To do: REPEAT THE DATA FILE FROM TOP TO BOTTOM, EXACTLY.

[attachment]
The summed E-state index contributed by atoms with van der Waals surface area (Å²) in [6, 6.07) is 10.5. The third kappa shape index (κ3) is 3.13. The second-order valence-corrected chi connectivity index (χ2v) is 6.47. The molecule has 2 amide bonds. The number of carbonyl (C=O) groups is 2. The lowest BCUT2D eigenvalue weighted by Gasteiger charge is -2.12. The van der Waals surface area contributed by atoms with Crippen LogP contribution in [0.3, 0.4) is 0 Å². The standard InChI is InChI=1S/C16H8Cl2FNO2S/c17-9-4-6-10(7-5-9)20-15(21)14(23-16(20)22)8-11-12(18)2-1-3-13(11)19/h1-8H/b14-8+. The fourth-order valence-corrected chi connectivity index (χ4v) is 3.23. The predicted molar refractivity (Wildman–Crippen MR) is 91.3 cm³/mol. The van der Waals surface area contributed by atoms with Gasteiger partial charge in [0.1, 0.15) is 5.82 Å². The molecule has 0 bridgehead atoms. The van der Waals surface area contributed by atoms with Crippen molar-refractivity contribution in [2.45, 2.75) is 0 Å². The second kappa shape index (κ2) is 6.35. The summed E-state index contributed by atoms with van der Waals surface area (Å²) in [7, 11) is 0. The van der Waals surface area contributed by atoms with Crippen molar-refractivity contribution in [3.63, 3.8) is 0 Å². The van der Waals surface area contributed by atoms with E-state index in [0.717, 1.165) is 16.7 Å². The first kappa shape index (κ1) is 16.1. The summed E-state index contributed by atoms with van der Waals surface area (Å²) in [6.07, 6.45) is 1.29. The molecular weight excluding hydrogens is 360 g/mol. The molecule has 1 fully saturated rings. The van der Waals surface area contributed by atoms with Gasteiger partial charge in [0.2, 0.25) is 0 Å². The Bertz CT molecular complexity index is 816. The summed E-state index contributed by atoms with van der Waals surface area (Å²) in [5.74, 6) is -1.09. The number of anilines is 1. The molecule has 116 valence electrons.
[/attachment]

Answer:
The summed E-state index contributed by atoms with van der Waals surface area (Å²) in [6, 6.07) is 10.5. The third kappa shape index (κ3) is 3.13. The second-order valence-corrected chi connectivity index (χ2v) is 6.47. The molecule has 2 amide bonds. The number of carbonyl (C=O) groups is 2. The lowest BCUT2D eigenvalue weighted by Gasteiger charge is -2.12. The van der Waals surface area contributed by atoms with Crippen LogP contribution in [0.3, 0.4) is 0 Å². The standard InChI is InChI=1S/C16H8Cl2FNO2S/c17-9-4-6-10(7-5-9)20-15(21)14(23-16(20)22)8-11-12(18)2-1-3-13(11)19/h1-8H/b14-8+. The fourth-order valence-corrected chi connectivity index (χ4v) is 3.23. The predicted molar refractivity (Wildman–Crippen MR) is 91.3 cm³/mol. The van der Waals surface area contributed by atoms with Gasteiger partial charge in [0.1, 0.15) is 5.82 Å². The molecule has 0 bridgehead atoms. The van der Waals surface area contributed by atoms with Crippen molar-refractivity contribution in [2.45, 2.75) is 0 Å². The second kappa shape index (κ2) is 6.35. The summed E-state index contributed by atoms with van der Waals surface area (Å²) in [7, 11) is 0. The van der Waals surface area contributed by atoms with Crippen molar-refractivity contribution in [3.63, 3.8) is 0 Å². The van der Waals surface area contributed by atoms with E-state index in [0.717, 1.165) is 16.7 Å². The first kappa shape index (κ1) is 16.1. The summed E-state index contributed by atoms with van der Waals surface area (Å²) in [6.07, 6.45) is 1.29. The molecular weight excluding hydrogens is 360 g/mol. The molecule has 1 fully saturated rings. The van der Waals surface area contributed by atoms with Gasteiger partial charge in [0.2, 0.25) is 0 Å². The Bertz CT molecular complexity index is 816. The summed E-state index contributed by atoms with van der Waals surface area (Å²) in [5.74, 6) is -1.09. The number of anilines is 1. The molecule has 116 valence electrons.